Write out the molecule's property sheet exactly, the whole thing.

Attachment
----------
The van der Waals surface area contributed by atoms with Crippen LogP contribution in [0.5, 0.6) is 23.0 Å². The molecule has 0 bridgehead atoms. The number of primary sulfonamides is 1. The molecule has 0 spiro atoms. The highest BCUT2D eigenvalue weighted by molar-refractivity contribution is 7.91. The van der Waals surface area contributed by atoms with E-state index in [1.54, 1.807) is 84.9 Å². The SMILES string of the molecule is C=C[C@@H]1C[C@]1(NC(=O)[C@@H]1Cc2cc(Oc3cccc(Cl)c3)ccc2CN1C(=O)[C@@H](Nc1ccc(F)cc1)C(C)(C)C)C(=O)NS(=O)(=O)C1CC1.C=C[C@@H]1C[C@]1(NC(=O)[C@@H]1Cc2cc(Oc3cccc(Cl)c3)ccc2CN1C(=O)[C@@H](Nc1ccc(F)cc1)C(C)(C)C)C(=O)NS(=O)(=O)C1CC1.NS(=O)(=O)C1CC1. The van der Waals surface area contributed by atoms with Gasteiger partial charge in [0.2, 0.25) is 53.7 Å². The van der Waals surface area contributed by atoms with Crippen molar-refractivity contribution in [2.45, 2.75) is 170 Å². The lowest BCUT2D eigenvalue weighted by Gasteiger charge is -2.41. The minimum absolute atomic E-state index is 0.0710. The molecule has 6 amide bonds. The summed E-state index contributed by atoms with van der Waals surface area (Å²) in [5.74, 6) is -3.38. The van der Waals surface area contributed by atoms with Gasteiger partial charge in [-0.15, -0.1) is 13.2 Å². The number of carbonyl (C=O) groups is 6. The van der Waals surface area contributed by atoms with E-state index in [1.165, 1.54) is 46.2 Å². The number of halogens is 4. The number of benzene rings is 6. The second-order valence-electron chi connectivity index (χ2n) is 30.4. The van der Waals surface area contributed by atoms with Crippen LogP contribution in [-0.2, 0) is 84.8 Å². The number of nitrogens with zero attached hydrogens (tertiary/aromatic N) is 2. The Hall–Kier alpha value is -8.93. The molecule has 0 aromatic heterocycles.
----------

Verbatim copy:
The van der Waals surface area contributed by atoms with Crippen LogP contribution in [0.5, 0.6) is 23.0 Å². The molecule has 0 bridgehead atoms. The number of primary sulfonamides is 1. The molecule has 0 spiro atoms. The highest BCUT2D eigenvalue weighted by molar-refractivity contribution is 7.91. The van der Waals surface area contributed by atoms with E-state index in [1.54, 1.807) is 84.9 Å². The SMILES string of the molecule is C=C[C@@H]1C[C@]1(NC(=O)[C@@H]1Cc2cc(Oc3cccc(Cl)c3)ccc2CN1C(=O)[C@@H](Nc1ccc(F)cc1)C(C)(C)C)C(=O)NS(=O)(=O)C1CC1.C=C[C@@H]1C[C@]1(NC(=O)[C@@H]1Cc2cc(Oc3cccc(Cl)c3)ccc2CN1C(=O)[C@@H](Nc1ccc(F)cc1)C(C)(C)C)C(=O)NS(=O)(=O)C1CC1.NS(=O)(=O)C1CC1. The van der Waals surface area contributed by atoms with Gasteiger partial charge in [0.2, 0.25) is 53.7 Å². The van der Waals surface area contributed by atoms with Crippen molar-refractivity contribution in [2.45, 2.75) is 170 Å². The lowest BCUT2D eigenvalue weighted by Gasteiger charge is -2.41. The minimum absolute atomic E-state index is 0.0710. The molecule has 6 amide bonds. The summed E-state index contributed by atoms with van der Waals surface area (Å²) in [5.74, 6) is -3.38. The van der Waals surface area contributed by atoms with Gasteiger partial charge in [-0.15, -0.1) is 13.2 Å². The number of carbonyl (C=O) groups is 6. The van der Waals surface area contributed by atoms with E-state index in [1.165, 1.54) is 46.2 Å². The number of halogens is 4. The number of benzene rings is 6. The second-order valence-electron chi connectivity index (χ2n) is 30.4. The van der Waals surface area contributed by atoms with Crippen LogP contribution in [-0.2, 0) is 84.8 Å². The number of nitrogens with zero attached hydrogens (tertiary/aromatic N) is 2. The Hall–Kier alpha value is -8.93. The molecule has 0 aromatic heterocycles.